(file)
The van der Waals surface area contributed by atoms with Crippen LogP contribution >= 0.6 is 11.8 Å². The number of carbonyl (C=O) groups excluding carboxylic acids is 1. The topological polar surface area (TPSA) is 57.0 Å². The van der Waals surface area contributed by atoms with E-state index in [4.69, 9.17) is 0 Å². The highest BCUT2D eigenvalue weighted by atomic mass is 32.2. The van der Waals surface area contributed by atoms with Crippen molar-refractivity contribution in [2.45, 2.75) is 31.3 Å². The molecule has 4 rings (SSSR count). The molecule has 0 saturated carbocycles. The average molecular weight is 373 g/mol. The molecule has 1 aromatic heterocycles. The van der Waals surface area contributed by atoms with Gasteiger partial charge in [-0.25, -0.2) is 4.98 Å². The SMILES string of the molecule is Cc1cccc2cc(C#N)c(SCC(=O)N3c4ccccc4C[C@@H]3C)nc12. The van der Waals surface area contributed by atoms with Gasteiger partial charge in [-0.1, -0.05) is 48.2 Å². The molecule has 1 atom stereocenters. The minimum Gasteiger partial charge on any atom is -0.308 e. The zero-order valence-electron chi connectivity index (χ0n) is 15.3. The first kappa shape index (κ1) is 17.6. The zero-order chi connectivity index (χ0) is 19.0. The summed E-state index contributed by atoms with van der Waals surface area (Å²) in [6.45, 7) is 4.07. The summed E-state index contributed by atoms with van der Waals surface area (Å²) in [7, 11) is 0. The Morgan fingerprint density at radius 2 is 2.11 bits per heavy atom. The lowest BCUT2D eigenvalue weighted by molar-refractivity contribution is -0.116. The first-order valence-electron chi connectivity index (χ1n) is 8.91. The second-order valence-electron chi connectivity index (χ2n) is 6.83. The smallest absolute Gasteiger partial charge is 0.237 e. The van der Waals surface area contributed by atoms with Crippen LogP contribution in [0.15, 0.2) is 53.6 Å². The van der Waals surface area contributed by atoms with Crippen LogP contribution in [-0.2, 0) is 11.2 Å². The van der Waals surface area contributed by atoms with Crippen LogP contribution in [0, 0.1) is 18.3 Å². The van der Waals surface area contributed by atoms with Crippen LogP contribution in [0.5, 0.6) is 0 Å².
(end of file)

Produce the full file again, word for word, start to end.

The van der Waals surface area contributed by atoms with Crippen LogP contribution >= 0.6 is 11.8 Å². The number of carbonyl (C=O) groups excluding carboxylic acids is 1. The topological polar surface area (TPSA) is 57.0 Å². The van der Waals surface area contributed by atoms with E-state index in [4.69, 9.17) is 0 Å². The highest BCUT2D eigenvalue weighted by atomic mass is 32.2. The van der Waals surface area contributed by atoms with Crippen molar-refractivity contribution in [2.45, 2.75) is 31.3 Å². The molecule has 4 rings (SSSR count). The molecule has 0 saturated carbocycles. The average molecular weight is 373 g/mol. The molecule has 1 aromatic heterocycles. The van der Waals surface area contributed by atoms with Gasteiger partial charge in [-0.25, -0.2) is 4.98 Å². The SMILES string of the molecule is Cc1cccc2cc(C#N)c(SCC(=O)N3c4ccccc4C[C@@H]3C)nc12. The van der Waals surface area contributed by atoms with Gasteiger partial charge in [-0.1, -0.05) is 48.2 Å². The molecule has 1 atom stereocenters. The minimum Gasteiger partial charge on any atom is -0.308 e. The zero-order valence-electron chi connectivity index (χ0n) is 15.3. The first kappa shape index (κ1) is 17.6. The zero-order chi connectivity index (χ0) is 19.0. The summed E-state index contributed by atoms with van der Waals surface area (Å²) in [6.45, 7) is 4.07. The summed E-state index contributed by atoms with van der Waals surface area (Å²) in [7, 11) is 0. The Morgan fingerprint density at radius 2 is 2.11 bits per heavy atom. The lowest BCUT2D eigenvalue weighted by molar-refractivity contribution is -0.116. The first-order valence-electron chi connectivity index (χ1n) is 8.91. The second-order valence-electron chi connectivity index (χ2n) is 6.83. The smallest absolute Gasteiger partial charge is 0.237 e. The van der Waals surface area contributed by atoms with Crippen LogP contribution in [0.15, 0.2) is 53.6 Å². The van der Waals surface area contributed by atoms with Crippen LogP contribution in [-0.2, 0) is 11.2 Å². The van der Waals surface area contributed by atoms with Crippen LogP contribution in [0, 0.1) is 18.3 Å². The van der Waals surface area contributed by atoms with Crippen LogP contribution in [0.5, 0.6) is 0 Å².